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Cricket & Bollywood- Low Hanging Fruits For Indian Gaming

Given the huge numbers being forecast in mobile gaming in India – INR 17 billion by 2015, I wonder if a certain Mr. Raja would have longed to be on the panel!

While he enjoys the hospitality of the GoI, we enjoy the hospitality of the Intercontinental Lalit and organizers the VCCircle. We have a diverse and intriguing panel that has Vijay Shekhar Sharma, Rajiv Hiranandani, and Nikhil Soman from the Mobile VAS space, and Mohit Sureka and Rohith Bhat whose companies develop mobile games.

800 million mobile users and 8 million odd gamers but India still doesn't have a desi Angry Bird! Do our panelists think the next AAA hit will be around Bollywood or Cricket – which between them account for 80% of mobile content – let's see!

Vijay sets the tone by emphasizing that mobile is red hot but red hot can burn your hands as well!

Rajiv Hiranandani takes no time in crushing the smartphone based dreams of the gathering at the event and plumps for the good old dumb phones as driving the mobile gaming growth in India.

Vijay tries to provoke a response from Rajiv by asking him about the 100 million Androids that India is supposed to have in the next two years – it's Rohit who takes on the baton for smartphones now.

Rohit has been ahead of the curve as far as Indian developers making games for international market and he is blazing full steam ahead on Android for India. Steve Jobs… are you listening?

Mohit's company launched an iOS game called Mumbai Sealink- an advergame for Maruti Suzuki, which is an interesting application of mobile games. Mohit seems to be dissing iOS also – poor numbers in India, so it looks like an Android story for India. That is, if you can get the operators to part with revenues to earn enough for your next game.

Nikhil is a pioneer in voice based gaming, not something you hear (heh!) or play everyday. As per Nikhil the only constraint on people playing games is access and voice based games solve that problem in a big way, since it is platform and telco agnostic.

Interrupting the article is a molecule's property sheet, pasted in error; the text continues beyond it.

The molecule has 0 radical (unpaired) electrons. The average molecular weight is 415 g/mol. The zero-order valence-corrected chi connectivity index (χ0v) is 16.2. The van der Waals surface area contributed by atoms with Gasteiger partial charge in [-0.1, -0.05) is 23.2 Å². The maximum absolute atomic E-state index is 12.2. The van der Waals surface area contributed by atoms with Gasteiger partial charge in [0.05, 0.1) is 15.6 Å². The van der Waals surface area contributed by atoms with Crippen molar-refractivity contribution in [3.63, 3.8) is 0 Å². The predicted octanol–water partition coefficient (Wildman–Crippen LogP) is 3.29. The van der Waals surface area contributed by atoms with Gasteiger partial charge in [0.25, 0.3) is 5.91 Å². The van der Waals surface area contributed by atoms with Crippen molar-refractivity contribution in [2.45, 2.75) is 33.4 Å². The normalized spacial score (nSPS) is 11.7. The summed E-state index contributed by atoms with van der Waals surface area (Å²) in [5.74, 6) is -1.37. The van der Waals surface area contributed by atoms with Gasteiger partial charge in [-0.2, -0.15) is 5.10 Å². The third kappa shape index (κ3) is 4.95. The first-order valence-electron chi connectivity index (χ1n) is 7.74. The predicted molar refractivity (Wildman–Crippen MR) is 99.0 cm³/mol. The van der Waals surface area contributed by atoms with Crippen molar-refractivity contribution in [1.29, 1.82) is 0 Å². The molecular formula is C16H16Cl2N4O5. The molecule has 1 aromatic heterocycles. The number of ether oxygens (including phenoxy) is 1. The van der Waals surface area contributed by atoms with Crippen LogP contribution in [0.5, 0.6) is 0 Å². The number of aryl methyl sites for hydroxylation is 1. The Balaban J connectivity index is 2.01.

Interesting! Especially with him throwing numbers like 250,000 subscribers for his cricket game.

Mobile is an access device, but what about the content? Rajiv talks about how Bollywood and Cricket still drive the content for our games – no surprise for anyone but this is a fact that bears repeating. The negative is that movie producers ask for huge sums for licensing the IP and are not interested in revenue shares. Is "Yash Uncle" listening?

The international biggies dominate mobile game titles in India because they bring their best and most successful titles to India and telcos are happy to lap it up. Mohit is no fan of the telcos either – you know this panel should have had an operator, I think the organisers must have tried but the person must have feared the kind of reaction we are getting right now!

And now we are back to one our favourite questions – when will India make its Angry Birds? Rohit is right when he says that Rovio got Angry Birds right only after numerous earlier failures. So when will Indian investors facilitate failure

Nikhil says no we can't make Angry Birds… yet!

The panel finally gets to Revenue Sharing – a "touchy" issue as mentioned previously. Rajiv gives the devil its due by saying the operator is the one delivering the consumer to the game developer. All agree that the operators are a necessary evil and Nikhil makes the valid point that Apple is also an operator and has been responsible for the growth of mobile gaming. The developers would like their revenue shares to increase from 30 per cent to 50 per cent but will scream blue murder if they are squeezed to margins of 15 per cent.

Before rev shares however, how do you monetize? Mobile advertising is overhyped with a game having to be played a 1,000 times to generate a $1 in ad revenues!

Rohit targets the international market and has not grappled with monetization in India yet and he is honest enough to admit that this has to be "figured out."

Rajiv stresses that it can be done and points to Reliance successfully introducing the Rs 2/3 per play as opposed to the Rs.50 per download model that existed before. The "Freemium" model is the other big opportunity

2nd panel for the day – it was titled as a red hot session and it lived up to its name!

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